Picatinny Fields First Precision-Guided Mortars To Troops In Afghanistan
By Dialogo April 04, 2011
In March, U.S. Soldiers in Afghanistan received 120mm GPS-guided mortar precision capability.
The Program Executive Office for Ammunition fielded Accelerated Precision Mortar Initiative cartridges, or APMI, to one Infantry Brigade Combat Team, or IBCT, earlier this month, and is scheduled to field cartridges to the seven other IBCTs in Afghanistan within six months.
“APMI is a 120mm GPS-guided mortar cartridge that provides the infantry commander precision-strike capability, which he has never had before,” said Peter Burke, PEO Ammunition’s deputy product manager, Guided Precision Munitions and Mortar Systems.
Mortars are an indirect firing capability used to defeat enemy troops, materiel, bunkers and other infantry-type targets.
“Typically mortars are fired in volleys against an area target because of their inherent inaccuracy, but with APMI, you have the potential to destroy a target with only one or two rounds,” Burke said.
The APMI cartridge has a requirement of 10 meters CEP, or Circular Error Probable, but Burke said the program is exceeding this requirement. Ten meters CEP means that if you drew a circle around a target at 10 meters radius, the rounds have to fall inside the circle 50 percent of the time.
Current CEP for 120 mm mortars at their maximum range is 136 meters. Mortars with the most advanced features, such as precision position and pointing systems, can achieve a 76 meter CEP, which still makes APMI seven times more accurate than any formerly fielded mortar.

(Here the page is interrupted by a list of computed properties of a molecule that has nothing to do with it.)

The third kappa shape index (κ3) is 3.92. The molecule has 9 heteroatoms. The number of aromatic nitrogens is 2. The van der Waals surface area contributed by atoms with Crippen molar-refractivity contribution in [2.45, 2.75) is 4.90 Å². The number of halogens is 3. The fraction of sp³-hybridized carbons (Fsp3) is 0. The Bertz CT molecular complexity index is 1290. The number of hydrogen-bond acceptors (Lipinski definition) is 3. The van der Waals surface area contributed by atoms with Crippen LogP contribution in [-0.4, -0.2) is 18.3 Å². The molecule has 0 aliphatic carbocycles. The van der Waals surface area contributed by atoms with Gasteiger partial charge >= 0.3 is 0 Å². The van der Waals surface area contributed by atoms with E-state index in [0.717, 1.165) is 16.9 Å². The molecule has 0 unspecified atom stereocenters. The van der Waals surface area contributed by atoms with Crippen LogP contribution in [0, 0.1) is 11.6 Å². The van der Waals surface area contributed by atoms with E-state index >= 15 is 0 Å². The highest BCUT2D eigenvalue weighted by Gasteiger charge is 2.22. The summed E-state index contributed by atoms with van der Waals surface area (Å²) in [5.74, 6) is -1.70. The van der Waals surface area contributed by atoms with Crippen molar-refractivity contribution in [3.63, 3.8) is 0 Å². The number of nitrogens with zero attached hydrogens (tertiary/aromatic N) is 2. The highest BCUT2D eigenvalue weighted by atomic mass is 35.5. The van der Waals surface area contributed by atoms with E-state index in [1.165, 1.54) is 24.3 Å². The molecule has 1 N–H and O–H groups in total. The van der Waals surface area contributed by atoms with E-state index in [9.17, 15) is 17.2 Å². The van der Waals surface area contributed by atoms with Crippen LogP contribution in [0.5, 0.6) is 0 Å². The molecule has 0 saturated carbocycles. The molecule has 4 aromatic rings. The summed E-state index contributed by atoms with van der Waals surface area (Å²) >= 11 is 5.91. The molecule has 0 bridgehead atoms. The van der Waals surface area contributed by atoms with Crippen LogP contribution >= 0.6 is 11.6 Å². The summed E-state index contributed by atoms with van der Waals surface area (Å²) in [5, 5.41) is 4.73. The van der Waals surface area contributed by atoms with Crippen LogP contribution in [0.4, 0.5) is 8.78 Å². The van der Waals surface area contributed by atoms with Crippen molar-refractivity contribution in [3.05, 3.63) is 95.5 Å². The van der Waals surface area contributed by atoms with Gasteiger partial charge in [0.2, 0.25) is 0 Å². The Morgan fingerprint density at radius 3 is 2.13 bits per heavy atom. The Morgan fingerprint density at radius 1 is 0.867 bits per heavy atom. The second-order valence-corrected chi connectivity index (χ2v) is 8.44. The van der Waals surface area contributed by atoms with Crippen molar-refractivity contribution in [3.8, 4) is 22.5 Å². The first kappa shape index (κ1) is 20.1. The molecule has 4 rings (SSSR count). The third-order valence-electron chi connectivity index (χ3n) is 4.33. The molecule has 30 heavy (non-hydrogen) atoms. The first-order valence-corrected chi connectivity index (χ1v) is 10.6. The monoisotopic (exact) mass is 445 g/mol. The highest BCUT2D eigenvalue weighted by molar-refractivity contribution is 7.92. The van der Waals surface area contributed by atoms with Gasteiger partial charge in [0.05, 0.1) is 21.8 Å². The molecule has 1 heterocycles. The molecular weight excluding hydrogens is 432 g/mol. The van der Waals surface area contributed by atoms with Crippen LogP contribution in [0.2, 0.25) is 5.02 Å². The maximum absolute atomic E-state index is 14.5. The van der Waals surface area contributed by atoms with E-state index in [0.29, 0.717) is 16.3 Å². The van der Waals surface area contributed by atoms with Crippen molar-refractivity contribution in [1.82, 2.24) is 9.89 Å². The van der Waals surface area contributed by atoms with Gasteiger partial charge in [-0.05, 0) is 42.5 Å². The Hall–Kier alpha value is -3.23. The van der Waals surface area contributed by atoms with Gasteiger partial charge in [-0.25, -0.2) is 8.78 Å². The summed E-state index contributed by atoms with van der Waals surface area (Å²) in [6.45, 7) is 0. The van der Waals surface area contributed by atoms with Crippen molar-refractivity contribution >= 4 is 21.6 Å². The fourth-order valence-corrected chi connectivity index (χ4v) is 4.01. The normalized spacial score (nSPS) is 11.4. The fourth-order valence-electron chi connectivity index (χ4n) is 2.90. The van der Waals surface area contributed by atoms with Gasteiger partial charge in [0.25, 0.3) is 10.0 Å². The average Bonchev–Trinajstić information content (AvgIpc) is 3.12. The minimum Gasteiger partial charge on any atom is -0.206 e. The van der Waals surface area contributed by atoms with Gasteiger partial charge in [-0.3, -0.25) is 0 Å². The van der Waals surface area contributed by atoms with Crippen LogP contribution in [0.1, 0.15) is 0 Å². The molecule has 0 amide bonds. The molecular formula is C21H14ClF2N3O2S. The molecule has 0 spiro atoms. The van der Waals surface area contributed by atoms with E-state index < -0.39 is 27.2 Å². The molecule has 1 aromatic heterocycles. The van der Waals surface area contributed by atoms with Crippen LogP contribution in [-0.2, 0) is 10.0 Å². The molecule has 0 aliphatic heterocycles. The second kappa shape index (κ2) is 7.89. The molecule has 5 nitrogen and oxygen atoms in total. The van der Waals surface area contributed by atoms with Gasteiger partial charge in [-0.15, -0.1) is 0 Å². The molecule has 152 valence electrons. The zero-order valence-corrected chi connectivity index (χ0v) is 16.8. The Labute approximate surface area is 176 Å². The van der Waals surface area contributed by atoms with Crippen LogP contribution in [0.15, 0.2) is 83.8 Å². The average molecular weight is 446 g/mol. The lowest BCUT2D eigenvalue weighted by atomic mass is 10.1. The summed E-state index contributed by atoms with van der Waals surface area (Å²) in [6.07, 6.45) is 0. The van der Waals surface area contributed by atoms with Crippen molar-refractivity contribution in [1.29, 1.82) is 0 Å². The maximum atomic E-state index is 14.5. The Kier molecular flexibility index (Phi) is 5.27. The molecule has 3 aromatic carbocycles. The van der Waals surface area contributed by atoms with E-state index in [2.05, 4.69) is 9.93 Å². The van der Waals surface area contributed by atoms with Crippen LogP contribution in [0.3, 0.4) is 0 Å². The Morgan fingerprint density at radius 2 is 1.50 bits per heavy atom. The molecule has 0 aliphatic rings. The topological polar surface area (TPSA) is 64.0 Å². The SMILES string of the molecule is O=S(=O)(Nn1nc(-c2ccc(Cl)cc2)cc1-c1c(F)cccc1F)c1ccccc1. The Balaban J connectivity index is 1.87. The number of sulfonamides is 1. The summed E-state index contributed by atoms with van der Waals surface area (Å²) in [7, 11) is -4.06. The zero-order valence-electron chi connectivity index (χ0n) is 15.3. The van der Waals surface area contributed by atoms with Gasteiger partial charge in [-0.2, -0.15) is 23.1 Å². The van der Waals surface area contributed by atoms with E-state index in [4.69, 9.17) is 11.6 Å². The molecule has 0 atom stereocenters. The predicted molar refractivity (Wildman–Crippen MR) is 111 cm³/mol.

While APMI will not replace standard 120mm mortars, its accuracy will allow a commander the ability to defeat a target with precision if there is danger of collateral damage, Burke explained.
Insurgents deliberately plan attacks in populated areas in the hope that opposing forces don’t want to retaliate and risk accidental harm to civilians or damage to non-military property.
“Sometimes, if the risk of collateral damage is too high, you might not be able to fire (a standard 120mm) at all,” Burke said of enemy engagements. “In that case, instead of firing a mortar from a protected position, you would have to send troops in to engage with direct-fire weapons, exposing them to more risk.”
But because of APMI’s GPS-technology, which provides an accurate, first-round fire-for-effect capability, troops will have opportunities to employ APMI’s precision where they previously would not, such as nearer to friendly forces or in urban areas.